Talk about hitting the ball out of the park. I am in awe.
Spike Jonze’s new movie, Her, features Joaquin Phoenix as Theodore Twombly who, in the not-so-distant future, is depressed as he goes about his life post a break-up with his wife. He is your typical lonely guy, living alone in a spacious apartment, working from his cubicle until he clocks in his required hours then going home to play his 3D video game. On the surface, Theodore doesn’t look like someone who minds where he was: in limbo between the memory of the relationship he had with his wife Catherine (Rooney Mara) and trying to move on with his life. He then finds himself purchasing a new operating system, meant to be the world’s first artificial intelligence OS, after seeing its ad while on his way to work. His OS is named Samantha and voiced by the amazing Scarlett Johansson.
Soon enough, Theodore finds his entire life and existence being organized by Samantha, not just his schedule and email. Through an earpiece and a phone, Theodore shows Samantha his world while she exposes him to different facets of the things he thought he knew. He’d close his eyes and let her guide him around a carnival. She’d ask him how he’d touch her. He’d feel comfortable with her. She’d help him break out of the break-up that was breaking him. But would a soothing voice be enough for him?
Her may be science fiction but it also feels like a cross examination of a culture that is becoming very dependent on technology. It’s not far-fetched to imagine the events of this movie happening in the not-distant future. The idea is perhaps not new but it has probably never been handled this way and while the premise of a love affair with an OS may be off-putting for some, Spike Jonze handles it brilliantly, giving a movie in which you get absorbed, sinking in every single second of screen time you watch.
There are characters which spring on screen here and there, such as Amy Adams – a friend of Theodore’s, but Her is Joaquin Phoenix leading a one man show. He commands the many extended scenes in which he is almost always alone. His interaction with Samantha, who is never physically present, gives way to one of the most heart-warming relationships you’ll see in a movie this year. The biggest drawback of Theodore Twombly, however, is that his character feels to be stuck in some emotional development limbo post his break-up. Joaquin Phoenix works through that, anyway. It’s the work of an acting master, one who has been going unappreciated for way too long.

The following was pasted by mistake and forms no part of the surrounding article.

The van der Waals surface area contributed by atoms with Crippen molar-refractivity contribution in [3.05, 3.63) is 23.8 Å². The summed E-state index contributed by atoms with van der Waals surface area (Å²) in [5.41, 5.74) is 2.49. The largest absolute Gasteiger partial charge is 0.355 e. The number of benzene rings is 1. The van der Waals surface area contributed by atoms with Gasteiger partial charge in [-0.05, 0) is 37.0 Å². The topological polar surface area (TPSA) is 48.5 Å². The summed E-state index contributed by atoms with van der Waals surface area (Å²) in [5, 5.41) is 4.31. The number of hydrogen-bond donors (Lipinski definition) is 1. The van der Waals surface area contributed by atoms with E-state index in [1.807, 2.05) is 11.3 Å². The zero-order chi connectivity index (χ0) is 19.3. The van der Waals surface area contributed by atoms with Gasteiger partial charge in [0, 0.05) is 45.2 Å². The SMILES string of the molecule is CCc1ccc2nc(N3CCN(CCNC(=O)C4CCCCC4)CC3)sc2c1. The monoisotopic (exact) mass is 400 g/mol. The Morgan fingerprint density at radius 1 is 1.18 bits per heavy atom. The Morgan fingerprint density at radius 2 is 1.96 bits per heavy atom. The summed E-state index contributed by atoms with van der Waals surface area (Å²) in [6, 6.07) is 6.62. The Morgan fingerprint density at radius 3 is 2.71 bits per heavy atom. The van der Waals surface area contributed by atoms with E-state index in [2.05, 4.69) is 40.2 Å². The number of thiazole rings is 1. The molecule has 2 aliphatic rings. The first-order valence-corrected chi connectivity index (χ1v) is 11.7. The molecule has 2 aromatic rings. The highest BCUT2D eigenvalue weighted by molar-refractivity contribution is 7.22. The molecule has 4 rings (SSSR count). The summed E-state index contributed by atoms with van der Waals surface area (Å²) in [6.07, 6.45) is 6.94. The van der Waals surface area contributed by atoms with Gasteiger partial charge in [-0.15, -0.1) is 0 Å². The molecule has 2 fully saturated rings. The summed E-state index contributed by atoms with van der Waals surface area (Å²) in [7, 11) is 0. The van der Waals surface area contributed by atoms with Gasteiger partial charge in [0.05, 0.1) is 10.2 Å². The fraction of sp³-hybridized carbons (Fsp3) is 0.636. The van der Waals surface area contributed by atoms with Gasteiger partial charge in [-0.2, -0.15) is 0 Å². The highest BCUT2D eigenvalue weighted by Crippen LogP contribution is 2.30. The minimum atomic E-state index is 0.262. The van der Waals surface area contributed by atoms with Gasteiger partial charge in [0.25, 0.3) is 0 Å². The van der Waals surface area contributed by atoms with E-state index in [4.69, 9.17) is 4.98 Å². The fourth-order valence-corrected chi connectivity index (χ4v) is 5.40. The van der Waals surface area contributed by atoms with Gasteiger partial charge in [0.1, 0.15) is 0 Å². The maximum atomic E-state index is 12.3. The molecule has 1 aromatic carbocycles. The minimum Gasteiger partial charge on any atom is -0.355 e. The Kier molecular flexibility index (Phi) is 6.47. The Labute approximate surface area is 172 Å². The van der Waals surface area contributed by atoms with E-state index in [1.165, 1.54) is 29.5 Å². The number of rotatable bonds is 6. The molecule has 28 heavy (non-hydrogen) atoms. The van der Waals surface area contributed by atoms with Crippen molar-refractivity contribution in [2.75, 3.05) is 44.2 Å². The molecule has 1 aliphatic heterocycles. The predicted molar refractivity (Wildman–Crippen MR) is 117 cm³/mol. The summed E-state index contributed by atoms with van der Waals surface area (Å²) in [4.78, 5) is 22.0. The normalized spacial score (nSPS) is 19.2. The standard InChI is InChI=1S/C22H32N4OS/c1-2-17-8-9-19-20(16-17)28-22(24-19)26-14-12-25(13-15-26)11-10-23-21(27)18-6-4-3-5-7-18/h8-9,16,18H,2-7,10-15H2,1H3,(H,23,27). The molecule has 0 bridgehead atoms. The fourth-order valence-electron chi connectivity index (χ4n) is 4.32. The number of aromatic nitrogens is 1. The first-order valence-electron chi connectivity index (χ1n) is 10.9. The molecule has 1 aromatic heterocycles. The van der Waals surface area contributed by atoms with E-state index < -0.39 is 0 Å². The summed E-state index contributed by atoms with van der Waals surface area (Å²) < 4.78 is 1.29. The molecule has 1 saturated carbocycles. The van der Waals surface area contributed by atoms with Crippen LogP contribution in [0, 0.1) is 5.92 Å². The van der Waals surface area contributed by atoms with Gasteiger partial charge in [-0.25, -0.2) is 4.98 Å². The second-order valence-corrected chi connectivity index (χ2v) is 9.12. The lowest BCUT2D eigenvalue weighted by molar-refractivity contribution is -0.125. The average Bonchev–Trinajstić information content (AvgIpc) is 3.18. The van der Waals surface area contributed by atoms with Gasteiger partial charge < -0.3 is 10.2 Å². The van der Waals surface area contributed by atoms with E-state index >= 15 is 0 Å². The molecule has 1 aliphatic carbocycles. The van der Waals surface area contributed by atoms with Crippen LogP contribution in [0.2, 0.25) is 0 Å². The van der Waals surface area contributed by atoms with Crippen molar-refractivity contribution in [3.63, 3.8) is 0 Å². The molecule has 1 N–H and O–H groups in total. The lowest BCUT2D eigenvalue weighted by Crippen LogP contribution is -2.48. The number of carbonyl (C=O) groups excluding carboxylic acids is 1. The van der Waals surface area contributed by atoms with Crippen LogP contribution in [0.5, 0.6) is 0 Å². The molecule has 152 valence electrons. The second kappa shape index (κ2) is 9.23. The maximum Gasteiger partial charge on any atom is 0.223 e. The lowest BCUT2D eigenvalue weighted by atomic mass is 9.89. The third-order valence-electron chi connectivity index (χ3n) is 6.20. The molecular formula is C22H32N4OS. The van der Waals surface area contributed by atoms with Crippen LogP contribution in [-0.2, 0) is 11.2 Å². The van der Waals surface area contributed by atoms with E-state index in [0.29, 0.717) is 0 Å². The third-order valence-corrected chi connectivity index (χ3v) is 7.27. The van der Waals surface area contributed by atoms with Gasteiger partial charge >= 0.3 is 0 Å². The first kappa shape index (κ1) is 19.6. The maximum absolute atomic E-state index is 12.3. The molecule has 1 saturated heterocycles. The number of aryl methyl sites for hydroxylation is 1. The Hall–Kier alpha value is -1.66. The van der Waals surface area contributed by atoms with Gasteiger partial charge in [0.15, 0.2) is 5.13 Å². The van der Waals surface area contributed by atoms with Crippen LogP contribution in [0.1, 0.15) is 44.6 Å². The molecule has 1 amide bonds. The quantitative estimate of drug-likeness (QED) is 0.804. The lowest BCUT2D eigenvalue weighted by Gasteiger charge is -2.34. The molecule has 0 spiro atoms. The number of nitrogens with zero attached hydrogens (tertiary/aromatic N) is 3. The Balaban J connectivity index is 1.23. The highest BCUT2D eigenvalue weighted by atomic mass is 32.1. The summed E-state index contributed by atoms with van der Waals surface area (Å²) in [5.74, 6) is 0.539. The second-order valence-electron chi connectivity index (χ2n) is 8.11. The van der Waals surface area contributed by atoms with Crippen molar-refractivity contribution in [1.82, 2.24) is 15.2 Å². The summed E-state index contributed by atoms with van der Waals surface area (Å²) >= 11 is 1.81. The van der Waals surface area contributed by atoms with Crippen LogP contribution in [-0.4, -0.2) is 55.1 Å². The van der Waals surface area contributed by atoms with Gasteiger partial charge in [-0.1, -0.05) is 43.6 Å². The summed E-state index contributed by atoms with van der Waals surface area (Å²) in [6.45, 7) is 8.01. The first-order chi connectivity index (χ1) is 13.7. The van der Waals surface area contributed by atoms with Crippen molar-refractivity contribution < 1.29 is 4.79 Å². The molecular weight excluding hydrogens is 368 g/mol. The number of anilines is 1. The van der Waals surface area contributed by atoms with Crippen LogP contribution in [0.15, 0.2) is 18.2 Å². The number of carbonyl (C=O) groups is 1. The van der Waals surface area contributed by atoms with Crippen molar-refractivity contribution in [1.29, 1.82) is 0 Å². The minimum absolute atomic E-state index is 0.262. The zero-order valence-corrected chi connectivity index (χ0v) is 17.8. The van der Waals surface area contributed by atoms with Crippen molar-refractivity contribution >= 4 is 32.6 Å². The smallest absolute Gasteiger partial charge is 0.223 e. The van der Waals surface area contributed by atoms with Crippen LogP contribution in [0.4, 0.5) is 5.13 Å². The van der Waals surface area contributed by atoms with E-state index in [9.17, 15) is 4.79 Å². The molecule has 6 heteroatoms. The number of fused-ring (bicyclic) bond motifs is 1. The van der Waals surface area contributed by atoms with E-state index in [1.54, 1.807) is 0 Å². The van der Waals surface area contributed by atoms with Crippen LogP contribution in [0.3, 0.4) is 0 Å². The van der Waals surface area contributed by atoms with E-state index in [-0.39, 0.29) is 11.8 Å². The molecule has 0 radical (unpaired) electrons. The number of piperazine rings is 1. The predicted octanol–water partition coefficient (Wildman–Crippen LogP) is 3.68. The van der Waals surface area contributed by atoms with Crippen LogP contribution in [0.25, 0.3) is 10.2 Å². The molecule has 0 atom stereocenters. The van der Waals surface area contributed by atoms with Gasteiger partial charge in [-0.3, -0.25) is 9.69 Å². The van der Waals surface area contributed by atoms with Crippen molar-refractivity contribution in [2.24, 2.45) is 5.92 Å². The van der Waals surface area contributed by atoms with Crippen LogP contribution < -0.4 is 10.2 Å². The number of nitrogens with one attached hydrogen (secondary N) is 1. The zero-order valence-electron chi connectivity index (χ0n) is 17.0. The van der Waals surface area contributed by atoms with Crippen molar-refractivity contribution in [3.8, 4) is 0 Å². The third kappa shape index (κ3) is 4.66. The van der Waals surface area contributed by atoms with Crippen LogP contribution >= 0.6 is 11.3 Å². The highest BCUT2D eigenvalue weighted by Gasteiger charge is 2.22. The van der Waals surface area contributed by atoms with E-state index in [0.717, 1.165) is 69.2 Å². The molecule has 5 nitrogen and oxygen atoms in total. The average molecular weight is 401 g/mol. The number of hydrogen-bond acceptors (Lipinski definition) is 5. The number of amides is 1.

Scarlett Johansson’s voice as Samantha is so vital to what Her is. She is getting an entire movie to ride on her vocal appeal, who is building an entire relationship with her sighs, nuances, sultriness and, occasionally, songs. She is so good at what she does that you eventually stop noticing that Theodore is not actually having a relationship with a living person but with a voice that talks to him through an earpiece. It’s slightly unnerving but also excellently well-done.
Her is a delight to the ears as ear as well with its backdrop being an exquisite score by Arcade Fire. The music is excellent. It feels futuristic while still managing to be current, perfectly embodying the movie it serves.
Her is magic on screen. It’s science fiction without the blitz. It’s unlike most of the movie’s you’ve seen recently. It asks questions that as a culture we may be heading to without coming off as greeting-card cheesy or preachy. And it’s easy, I guess, to think of it as gimmicky or as another been-there-done-that movie. But it’s not. I may have found its premise odd at first and dismissed it way too easily. But I’m so glad I gave this movie a chance because it has turned out to be one the year’s absolute best. I really hope it wins some golden statuettes. It deserves every single one of them. Go watch it. Now.